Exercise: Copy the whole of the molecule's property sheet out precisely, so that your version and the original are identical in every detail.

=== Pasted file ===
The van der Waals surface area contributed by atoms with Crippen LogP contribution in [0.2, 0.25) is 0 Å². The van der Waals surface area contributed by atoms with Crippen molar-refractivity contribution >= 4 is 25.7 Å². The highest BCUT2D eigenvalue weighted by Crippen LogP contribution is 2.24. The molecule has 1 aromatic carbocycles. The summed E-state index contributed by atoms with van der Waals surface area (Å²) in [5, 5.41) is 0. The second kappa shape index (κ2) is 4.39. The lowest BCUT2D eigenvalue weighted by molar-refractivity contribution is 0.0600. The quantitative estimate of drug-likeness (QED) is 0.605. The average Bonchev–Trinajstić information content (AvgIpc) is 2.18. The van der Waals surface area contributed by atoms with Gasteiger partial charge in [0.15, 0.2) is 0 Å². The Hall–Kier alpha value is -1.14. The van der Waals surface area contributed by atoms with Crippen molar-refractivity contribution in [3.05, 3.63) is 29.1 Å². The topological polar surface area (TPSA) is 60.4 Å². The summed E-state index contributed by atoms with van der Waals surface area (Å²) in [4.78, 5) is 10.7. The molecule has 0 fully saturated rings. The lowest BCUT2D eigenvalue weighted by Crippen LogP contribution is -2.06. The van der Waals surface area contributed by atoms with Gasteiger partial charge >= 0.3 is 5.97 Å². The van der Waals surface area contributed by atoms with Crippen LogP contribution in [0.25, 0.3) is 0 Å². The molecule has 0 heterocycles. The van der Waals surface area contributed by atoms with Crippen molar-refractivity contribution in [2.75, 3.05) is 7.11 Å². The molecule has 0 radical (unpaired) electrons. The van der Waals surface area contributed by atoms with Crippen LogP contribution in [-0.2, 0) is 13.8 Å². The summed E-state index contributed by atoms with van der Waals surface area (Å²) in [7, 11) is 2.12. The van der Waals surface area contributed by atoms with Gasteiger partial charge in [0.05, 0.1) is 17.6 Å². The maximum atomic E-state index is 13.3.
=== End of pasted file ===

The van der Waals surface area contributed by atoms with Crippen LogP contribution in [0.2, 0.25) is 0 Å². The van der Waals surface area contributed by atoms with Crippen molar-refractivity contribution >= 4 is 25.7 Å². The highest BCUT2D eigenvalue weighted by Crippen LogP contribution is 2.24. The molecule has 1 aromatic carbocycles. The summed E-state index contributed by atoms with van der Waals surface area (Å²) in [5, 5.41) is 0. The second kappa shape index (κ2) is 4.39. The lowest BCUT2D eigenvalue weighted by molar-refractivity contribution is 0.0600. The quantitative estimate of drug-likeness (QED) is 0.605. The average Bonchev–Trinajstić information content (AvgIpc) is 2.18. The van der Waals surface area contributed by atoms with Gasteiger partial charge in [0.15, 0.2) is 0 Å². The Hall–Kier alpha value is -1.14. The van der Waals surface area contributed by atoms with Crippen molar-refractivity contribution in [3.05, 3.63) is 29.1 Å². The topological polar surface area (TPSA) is 60.4 Å². The summed E-state index contributed by atoms with van der Waals surface area (Å²) in [4.78, 5) is 10.7. The molecule has 0 fully saturated rings. The lowest BCUT2D eigenvalue weighted by Crippen LogP contribution is -2.06. The van der Waals surface area contributed by atoms with Gasteiger partial charge >= 0.3 is 5.97 Å². The van der Waals surface area contributed by atoms with Crippen LogP contribution in [0.25, 0.3) is 0 Å². The molecule has 0 heterocycles. The van der Waals surface area contributed by atoms with Crippen molar-refractivity contribution in [2.75, 3.05) is 7.11 Å². The molecule has 0 radical (unpaired) electrons. The van der Waals surface area contributed by atoms with Crippen LogP contribution in [-0.2, 0) is 13.8 Å². The summed E-state index contributed by atoms with van der Waals surface area (Å²) in [7, 11) is 2.12. The van der Waals surface area contributed by atoms with Gasteiger partial charge in [0.05, 0.1) is 17.6 Å². The maximum atomic E-state index is 13.3.